8. The past year had seen its share of frustration and despair. But it was also true that the Palestinian people have taken significant steps towards the achievement of their goals. At the United Nations, the General Assembly had conferred upon Palestine, in its capacity as observer, additional rights and privileges of participation. In Gaza, the opening of the international airport had been a landmark heralding new trade and cultural relations. As for the negotiating process, the signing of the Wye River Memorandum, following a protracted stalemate, offered hope that the momentum of peace would be recaptured. Regrettably, in the course of the past several weeks, there had been yet another standstill in the peace process. He appealed to the parties to summon again the will and the wisdom to move ahead without delay in accordance with the agreements already signed.

9. It was crucial for the parties to remain committed to the achievement of a comprehensive, just and lasting peace in the region based on Security Council resolutions 242 (1967) and 338 (1973). It was important not to lose sight of the gains which the peace process had brought thus far. It must not be forgotten that success in the Israeli-Palestinian negotiations could lead to progress on the other tracks. Indeed, there was too much at stake for the process to falter yet again. Real progress must be the goal. Real, tangible progress was the best antidote to violence and the best answer to the forces of disruption, destruction and doubt.

10. Nearly one year ago, the Secretary-General had visited several countries in the Middle East, as well as the territory under the Palestinian Authority. The leaders and others with whom he had met had been unanimous in thinking that animosity and mistrust could be made a thing of the past through a resumption of bilateral negotiations. But there had also been considerable exasperation at the enormous difficulties encountered in achieving even the slightest headway, and real anguish at the failure to find a durable political solution.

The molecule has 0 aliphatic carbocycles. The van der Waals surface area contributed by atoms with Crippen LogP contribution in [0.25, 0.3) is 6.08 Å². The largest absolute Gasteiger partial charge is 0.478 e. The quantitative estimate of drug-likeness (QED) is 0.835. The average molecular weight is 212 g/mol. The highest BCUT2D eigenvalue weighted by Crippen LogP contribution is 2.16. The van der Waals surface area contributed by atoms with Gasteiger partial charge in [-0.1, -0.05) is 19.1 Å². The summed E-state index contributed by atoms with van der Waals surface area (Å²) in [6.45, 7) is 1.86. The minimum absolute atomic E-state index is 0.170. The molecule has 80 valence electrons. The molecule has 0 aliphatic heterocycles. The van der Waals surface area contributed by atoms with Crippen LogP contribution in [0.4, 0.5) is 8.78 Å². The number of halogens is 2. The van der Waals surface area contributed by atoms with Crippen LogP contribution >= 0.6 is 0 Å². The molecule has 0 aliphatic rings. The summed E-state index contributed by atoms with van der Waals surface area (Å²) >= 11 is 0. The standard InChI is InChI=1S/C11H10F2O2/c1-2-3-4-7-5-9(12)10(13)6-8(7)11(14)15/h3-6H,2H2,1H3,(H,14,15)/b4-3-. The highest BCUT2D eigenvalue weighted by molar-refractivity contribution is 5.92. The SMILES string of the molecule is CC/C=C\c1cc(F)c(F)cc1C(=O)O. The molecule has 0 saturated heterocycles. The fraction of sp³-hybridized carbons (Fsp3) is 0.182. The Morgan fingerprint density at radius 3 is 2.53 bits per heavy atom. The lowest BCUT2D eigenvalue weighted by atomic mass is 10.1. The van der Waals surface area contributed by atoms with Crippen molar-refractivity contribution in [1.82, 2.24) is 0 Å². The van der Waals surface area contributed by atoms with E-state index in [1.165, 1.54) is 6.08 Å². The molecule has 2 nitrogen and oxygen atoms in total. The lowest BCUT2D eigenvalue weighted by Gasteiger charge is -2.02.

11. He had also witnessed the hardship and deprivation caused to the Palestinian people by decades of conflict. He had come away more convinced than ever that the improvement of economic and social conditions was a central element of the peace process. Some progress had been made in that regard: in creating employment opportunities, in improving health and education facilities and in promoting industrial development and Palestinian institution-building. But much was yet to be accomplished.

12. That past November in Washington, D.C., 43 nations had participated in the Conference to Support Middle East Peace and Development. The meeting had brought an estimated $3 billion in new pledges of assistance. That had been a welcome and encouraging contribution. The United Nations, for its part, continued to be fully engaged in helping to build the foundations of peace. The United Nations Relief and Works Agency for Palestine Refugees in the Near East, the Special Coordinator in the Occupied Territories, the United Nations Development Programme and other United Nations entities were involved, providing vital services to millions of Palestinians.